With reference to FIG. 4, the bag feeder 10 in accordance with the present invention preferably is supported freestanding on a generally rectangular box frame having upright columns 15 at the four corners. Such columns are connected by longitudinally extending, horizontal, structural members 16 at the top and bottom and by suitable horizontal cross members 17 best seen in FIG. 5. As shown in FIG. 4, a pack of upright bags 11 is loaded in the feeder on a bag support and supply component 18. The leading portion of the feeder adjacent to the transfer conveyor 7 has mechanism for separating the leading bag from the pack and opening its mouth so that such bag can be picked up by the conventional pick-up mechanism or spades 6, such as the spades or holders shown in Crabb U.S. Pat. No. 3,789,573. From the broken line positions shown in FIG. 4, the spades are moved down and clamp the opposite lips. Then the spades are moved to the solid lines position where the bag is filled, whereupon the filled bag is released onto the transfer conveyor 7.
As shown in FIGS. 4 and 5, the bag support and supply component 18 includes longitudinally extending, laterally spaced, parallel rails 19 having their leading ends connected by a horizontal cross member 20 and their trailing ends connected by a horizontal cross member 21. The cross members 20 and 21 are carried at the upper ends of upright jacks 22 having plungers 23 extending downward and supported on the feeder frame.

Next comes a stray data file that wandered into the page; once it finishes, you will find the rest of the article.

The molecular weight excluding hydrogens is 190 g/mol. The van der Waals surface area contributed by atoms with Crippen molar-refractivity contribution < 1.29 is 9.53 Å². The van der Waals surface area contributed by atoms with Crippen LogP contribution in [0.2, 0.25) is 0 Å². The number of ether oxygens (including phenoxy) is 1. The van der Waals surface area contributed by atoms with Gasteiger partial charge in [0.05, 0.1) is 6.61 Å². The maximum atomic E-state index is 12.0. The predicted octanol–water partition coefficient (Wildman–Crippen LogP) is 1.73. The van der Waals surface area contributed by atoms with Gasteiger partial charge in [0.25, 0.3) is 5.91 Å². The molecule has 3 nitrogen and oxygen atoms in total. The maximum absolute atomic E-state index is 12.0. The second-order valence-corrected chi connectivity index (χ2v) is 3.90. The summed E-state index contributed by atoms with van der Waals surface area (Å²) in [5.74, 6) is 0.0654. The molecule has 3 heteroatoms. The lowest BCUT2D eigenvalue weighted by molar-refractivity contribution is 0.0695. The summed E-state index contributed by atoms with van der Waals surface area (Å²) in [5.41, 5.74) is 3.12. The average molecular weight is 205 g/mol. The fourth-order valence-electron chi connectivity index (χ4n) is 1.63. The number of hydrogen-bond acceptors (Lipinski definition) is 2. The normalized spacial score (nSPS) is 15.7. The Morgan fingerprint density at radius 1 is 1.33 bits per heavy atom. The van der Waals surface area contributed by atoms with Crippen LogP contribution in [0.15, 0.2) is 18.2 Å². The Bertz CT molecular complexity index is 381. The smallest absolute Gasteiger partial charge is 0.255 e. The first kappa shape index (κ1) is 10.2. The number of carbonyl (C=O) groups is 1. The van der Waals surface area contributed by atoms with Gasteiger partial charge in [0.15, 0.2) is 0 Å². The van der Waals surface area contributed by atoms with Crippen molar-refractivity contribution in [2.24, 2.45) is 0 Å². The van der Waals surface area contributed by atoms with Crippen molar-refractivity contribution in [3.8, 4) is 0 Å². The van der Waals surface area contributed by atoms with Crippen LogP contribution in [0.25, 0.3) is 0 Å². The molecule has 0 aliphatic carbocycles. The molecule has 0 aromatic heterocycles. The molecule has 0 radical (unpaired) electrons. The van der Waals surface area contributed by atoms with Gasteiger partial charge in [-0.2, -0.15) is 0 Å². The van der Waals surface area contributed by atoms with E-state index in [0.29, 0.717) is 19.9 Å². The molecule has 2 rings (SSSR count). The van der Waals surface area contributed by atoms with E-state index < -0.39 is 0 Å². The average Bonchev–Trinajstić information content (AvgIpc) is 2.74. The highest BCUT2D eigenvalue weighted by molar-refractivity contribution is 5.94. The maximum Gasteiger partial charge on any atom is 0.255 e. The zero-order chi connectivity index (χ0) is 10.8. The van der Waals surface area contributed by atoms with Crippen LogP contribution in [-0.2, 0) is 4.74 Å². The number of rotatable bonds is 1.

As best seen in FIG. 5, rails 19 carry rotatable shafts 24, 25 and 26 each extending horizontally between the rails transversely of their lengths. Shafts 24 and 25 are positioned toward the front or leading ends of the rails. Shaft 26 is positioned toward the trailing or rear ends of the rails. Two pulleys 27 are fixed on each of shafts 24 and 25 adjacent to the rails 19, respectively. The pulleys on corresponding ends of the two shafts 24 and 25 are aligned for receiving endless V-belts 28 having horizontal bag-supporting upper runs. The intermediate shaft 25 also carries two additional pulleys 29 positioned outward of its pulleys 27. Such outer pulleys are aligned with corresponding pulleys 30 on the rear shaft 26. Long endless V-belts 31 extend around the pulleys 29 and 30 and have long bag-supporting upper runs inclined upward and rearward from the upper runs of the belts 28 as seen in FIG. 4.